Initially, we imaged the first-epoch data over a large field of 4″ × 4″, centred on the WISE coordinates, RA = 07h16m34.59s, Dec = −19°0039.2′′. The overall rms noise was about 25 μJy beam-1 (Marcote et al. 2016). Following the report of the VLBA and e-MERLIN localisation by Bassa et al. (2016a, hereafter B16, we imaged a smaller field around their preliminary VLBA-measured position. The local noise for an image produced with the AIPS task IMAGR using ROBUST = 5 is 18 μJy beam-1. In the following epochs, we reached similar or better noise values, except for the last epoch, in which the most sensitive telescope (Effelsberg) did not provide data for about half of the observation run.

In strict simultaneity with the latter three EVN epochs (same start and end times), we observed the source with e-MERLIN, using six, five, and five stations in each experiment. We observed at 5.0 GHz with four 128-MHz-wide channels in dual polarisation. The same phase reference source was used as in the EVN run. The maximum elevation of the source was 18°, which resulted in an elongated restoring beam (axial ratio ~ 10, in PA = ~ 10°). Detailed information is reported in Table 1.

thumbnail Fig. 1

EVN 5.0 GHz images of WISE J071619. Main panel: average image obtained combining all observations; contours are traced at ± 3,5,10 × the image local rms noise of 8.9 μJy beam-1; the peak surface brightness is 115 μJy beam-1; the restoring beam is shown in the bottom left corner and it is 10.9 mas × 6.1 mas in PA = −7°; the colour scale indicates a surface brightness of between −3.0 and 115 μJy beam-1. Insets: central part of the field as obtained from each individual dataset; pixel size and colour scale are the same as in the main panel to facilitate comparison.

Table 2

Normalised EVN peak brightness of target and calibrator in time bins.

3. Results

In Fig. 1 we show our EVN 5.0 GHz images around the position of the VLBA and e-MERLIN detections reported by B16. The main image shows a 0.3″ × 0.25″ field of view based on averaging the images from all epochs. The insets show 60 mas × 60 mas image stamps of the central region from the four individual epochs.

In each of the individual epochs, the source is detected with significances above 6σ. In Cols. 46 of Table 1 we report the image peak brightness, the noise, and the component flux density measured with AIPS task JMFIT . The associated uncertainties were calculated as the quadratic sum of a 1σ rms statistical contribution and a 10% absolute calibration uncertainty; this provides the uncertainty on the relative calibration from epoch to epoch, while the overall scaling due to coherence losses remains unaccounted for. Within these uncertainties, the source flux density is consistent with being constant among epochs; the best-fit coordinates are also consistent to 1/10 of the restoring beam, or less.

In the stacked EVN 5.0 GHz image, the peak brightness and the rms noise are Ipeak = 115μJy beam-1 and Inoise = 8.9μJy beam-1, respectively, amounting to an overall > 12σ significance detection. Given the lack of significant variability among epochs, we determined the source parameters from a fit to the mean image, giving S5.0,JMFIT = (120 ± 15)μJy, RA = 07h16m34.55496(7)s, Dec = −19° 0039.4754(8)′′ (the digits in parenthesis indicate the standard deviation of the measurements of the four datasets; this position also agrees with that published, during the revision process of this Letter, by Bassa et al. 2016b). At the luminosity distance of WISE J071619 (dL = 2.81 Gpc), the corresponding average monochromatic luminosity is L5.0 = (1.13 ± 0.15) × 1023 W Hz-1.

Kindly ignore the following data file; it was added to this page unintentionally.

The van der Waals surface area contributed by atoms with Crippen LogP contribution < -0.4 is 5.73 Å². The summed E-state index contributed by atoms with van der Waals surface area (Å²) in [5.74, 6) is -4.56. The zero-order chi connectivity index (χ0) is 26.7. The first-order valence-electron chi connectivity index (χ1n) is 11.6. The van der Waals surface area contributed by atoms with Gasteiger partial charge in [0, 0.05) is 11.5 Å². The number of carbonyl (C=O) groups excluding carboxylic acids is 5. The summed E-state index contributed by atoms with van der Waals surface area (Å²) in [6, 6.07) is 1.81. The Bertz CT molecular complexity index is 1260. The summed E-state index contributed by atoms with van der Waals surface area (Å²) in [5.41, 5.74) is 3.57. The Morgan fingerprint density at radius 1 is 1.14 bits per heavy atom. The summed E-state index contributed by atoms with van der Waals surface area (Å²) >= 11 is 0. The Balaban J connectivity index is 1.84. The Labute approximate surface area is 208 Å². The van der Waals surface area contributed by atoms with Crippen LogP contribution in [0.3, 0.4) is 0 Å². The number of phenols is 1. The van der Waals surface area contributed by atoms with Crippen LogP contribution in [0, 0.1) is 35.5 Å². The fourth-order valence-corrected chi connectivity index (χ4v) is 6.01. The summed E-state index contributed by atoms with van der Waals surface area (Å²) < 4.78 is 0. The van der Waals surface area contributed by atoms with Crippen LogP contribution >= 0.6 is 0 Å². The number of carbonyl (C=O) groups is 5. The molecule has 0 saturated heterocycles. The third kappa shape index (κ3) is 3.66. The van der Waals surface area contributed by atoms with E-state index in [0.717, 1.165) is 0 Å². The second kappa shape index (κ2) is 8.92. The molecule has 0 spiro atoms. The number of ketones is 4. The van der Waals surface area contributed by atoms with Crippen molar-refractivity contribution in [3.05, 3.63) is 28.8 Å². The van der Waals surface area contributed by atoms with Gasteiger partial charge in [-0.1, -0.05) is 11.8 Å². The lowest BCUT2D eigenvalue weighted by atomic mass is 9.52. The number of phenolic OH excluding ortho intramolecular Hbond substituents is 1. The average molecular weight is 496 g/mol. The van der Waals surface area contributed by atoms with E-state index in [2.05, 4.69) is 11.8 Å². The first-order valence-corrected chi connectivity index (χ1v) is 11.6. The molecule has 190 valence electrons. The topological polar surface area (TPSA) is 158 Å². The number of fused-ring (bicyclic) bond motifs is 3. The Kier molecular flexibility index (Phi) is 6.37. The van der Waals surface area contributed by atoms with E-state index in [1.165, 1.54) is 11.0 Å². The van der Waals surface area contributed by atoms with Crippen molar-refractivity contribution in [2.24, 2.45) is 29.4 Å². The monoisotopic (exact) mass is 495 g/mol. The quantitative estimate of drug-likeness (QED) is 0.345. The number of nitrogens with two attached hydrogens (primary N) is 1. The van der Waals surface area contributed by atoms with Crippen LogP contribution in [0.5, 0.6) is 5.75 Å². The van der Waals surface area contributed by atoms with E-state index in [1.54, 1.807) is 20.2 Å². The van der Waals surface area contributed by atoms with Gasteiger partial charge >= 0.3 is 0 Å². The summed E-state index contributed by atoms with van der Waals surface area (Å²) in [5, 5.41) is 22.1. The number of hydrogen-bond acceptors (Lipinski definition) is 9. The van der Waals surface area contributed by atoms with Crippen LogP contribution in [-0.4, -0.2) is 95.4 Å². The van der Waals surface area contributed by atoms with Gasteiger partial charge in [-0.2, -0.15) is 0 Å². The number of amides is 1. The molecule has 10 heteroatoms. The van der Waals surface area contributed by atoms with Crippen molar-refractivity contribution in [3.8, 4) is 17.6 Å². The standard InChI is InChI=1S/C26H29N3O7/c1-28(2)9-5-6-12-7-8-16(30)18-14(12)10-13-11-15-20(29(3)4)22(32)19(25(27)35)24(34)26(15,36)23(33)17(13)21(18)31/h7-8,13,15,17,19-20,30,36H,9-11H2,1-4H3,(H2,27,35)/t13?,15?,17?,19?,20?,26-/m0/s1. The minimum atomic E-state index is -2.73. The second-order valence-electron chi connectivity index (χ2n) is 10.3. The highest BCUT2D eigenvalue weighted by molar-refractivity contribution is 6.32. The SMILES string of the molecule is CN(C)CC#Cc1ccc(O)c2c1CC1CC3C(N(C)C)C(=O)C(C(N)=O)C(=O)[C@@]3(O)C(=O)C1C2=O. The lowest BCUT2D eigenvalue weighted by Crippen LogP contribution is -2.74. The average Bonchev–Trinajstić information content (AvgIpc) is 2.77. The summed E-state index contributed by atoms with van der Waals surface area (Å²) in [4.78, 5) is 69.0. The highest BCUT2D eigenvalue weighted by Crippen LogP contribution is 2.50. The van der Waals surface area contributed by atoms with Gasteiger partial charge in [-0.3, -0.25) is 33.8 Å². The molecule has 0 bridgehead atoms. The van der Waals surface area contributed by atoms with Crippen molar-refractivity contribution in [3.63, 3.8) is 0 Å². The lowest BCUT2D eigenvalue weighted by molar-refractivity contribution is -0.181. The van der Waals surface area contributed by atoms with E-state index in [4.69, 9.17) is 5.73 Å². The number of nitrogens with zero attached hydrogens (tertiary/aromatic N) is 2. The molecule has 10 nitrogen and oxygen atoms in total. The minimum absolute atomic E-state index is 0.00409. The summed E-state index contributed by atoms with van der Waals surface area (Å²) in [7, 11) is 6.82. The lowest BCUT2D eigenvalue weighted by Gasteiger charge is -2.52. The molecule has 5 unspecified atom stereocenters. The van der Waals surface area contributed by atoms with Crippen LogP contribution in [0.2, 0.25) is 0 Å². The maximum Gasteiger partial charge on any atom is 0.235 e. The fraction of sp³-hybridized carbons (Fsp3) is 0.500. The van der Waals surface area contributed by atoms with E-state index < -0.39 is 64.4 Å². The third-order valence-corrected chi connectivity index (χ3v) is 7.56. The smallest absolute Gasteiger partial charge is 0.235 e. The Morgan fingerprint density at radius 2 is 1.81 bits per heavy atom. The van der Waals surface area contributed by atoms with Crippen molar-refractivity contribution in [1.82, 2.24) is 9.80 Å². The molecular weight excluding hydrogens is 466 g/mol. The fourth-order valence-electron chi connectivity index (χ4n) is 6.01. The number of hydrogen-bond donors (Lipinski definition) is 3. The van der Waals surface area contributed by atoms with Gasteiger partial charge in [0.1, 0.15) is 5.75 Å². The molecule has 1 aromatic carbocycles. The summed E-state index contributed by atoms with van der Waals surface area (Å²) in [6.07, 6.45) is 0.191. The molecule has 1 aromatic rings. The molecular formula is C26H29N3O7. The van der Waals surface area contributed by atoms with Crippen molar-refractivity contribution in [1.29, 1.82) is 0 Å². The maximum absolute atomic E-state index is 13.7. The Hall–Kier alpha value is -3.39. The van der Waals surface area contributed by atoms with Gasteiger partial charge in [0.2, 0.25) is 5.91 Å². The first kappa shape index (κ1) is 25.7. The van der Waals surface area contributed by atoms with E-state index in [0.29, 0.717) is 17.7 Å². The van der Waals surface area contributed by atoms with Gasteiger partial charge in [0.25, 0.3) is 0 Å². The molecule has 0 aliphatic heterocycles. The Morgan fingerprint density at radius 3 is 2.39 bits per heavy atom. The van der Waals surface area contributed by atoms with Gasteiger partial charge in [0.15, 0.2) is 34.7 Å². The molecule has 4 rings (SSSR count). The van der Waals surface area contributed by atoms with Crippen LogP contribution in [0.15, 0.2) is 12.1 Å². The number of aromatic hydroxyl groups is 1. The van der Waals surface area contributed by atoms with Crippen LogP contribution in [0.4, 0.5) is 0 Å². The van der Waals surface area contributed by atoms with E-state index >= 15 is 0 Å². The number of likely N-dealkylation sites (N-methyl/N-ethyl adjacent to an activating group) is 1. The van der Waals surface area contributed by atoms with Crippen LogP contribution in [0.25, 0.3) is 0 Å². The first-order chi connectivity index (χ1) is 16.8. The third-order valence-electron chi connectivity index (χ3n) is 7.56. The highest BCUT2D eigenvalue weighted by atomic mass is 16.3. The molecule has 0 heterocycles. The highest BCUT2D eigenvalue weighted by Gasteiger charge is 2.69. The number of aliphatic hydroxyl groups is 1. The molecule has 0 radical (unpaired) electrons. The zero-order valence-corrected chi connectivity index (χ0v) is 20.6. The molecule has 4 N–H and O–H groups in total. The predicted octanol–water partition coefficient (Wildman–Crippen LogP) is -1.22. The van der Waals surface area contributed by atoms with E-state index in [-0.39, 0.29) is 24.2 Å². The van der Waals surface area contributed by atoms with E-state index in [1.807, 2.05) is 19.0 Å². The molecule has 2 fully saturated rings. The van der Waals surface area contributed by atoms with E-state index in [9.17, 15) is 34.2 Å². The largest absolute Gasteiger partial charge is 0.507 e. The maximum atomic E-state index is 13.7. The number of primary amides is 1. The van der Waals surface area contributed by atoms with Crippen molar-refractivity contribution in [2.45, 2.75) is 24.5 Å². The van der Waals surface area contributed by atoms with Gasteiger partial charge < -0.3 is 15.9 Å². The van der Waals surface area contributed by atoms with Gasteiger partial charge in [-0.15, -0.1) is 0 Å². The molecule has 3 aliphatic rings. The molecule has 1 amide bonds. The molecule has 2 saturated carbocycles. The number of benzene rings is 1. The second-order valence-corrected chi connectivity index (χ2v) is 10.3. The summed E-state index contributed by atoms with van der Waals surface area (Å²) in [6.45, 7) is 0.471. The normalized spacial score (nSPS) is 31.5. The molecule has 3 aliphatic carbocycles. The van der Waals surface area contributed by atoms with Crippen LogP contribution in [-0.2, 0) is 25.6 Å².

Our array has a large gap in the (u,v)-plane between European baselines and baselines to South Africa; moreover, the phase reference source has a double structure and the phase solutions to Hartebeesthoek are less stable. For these reasons, we determined the above parameters on images based only on the European baseline data. However, the source is still also significantly detected in images with the full array; it is consistent with being unresolved, with a peak brightness Ipeak = 118μJy beam-1 and a deconvolved size θ< 0.34 mas. We also carried out model-fits using Difmap, fitting a circular Gaussian component to the visibility data. The fit provides a major axis size of 0.18 mas. Taking the visibility plane model-fit size as an upper limit, we estimate a brightness temperature of Tb ≥ 108.5 K.

thumbnail Fig. 2

Light curve of WISE J071619. Stars: 5.5 GHz VLA data (V16; WB16a; WB16b); squares: 5.0 GHz VLBI data; triangles: 5.0 GHz e-MERLIN data. The filled symbols are from this work, empty ones from B16.

No significant variability is present from one epoch to the other. We explored the presence of variability on shorter timescales by dividing each observation into three bins of about twohours each. The values of the target and the calibrator peak brightness in each bin are reported in Table 2, normalised to the mean of each epoch. The source is generally detected in every subset of the dataset, albeit at lower significance (the relative errors are comparatively large because the noise in each bin is higher than in the full dataset). In 8 of the 12 cases, the peak brightness is consistent with the mean value. In the last epoch, two bins are about 2σ away from the mean. The significance of these variations is difficult to establish because the (u,v)-plane coverage is different in every bin, as was the elevation of the source. The calibrator peak brightness is more stable, but generally increases in the second and third subsets of each observation, as the restoring beam rotates closer to the main PA of the double structure of the source. While this indicates that no systematic effects due to calibration are present, it also shows how difficult it is to establish variability on short timescales with the present data.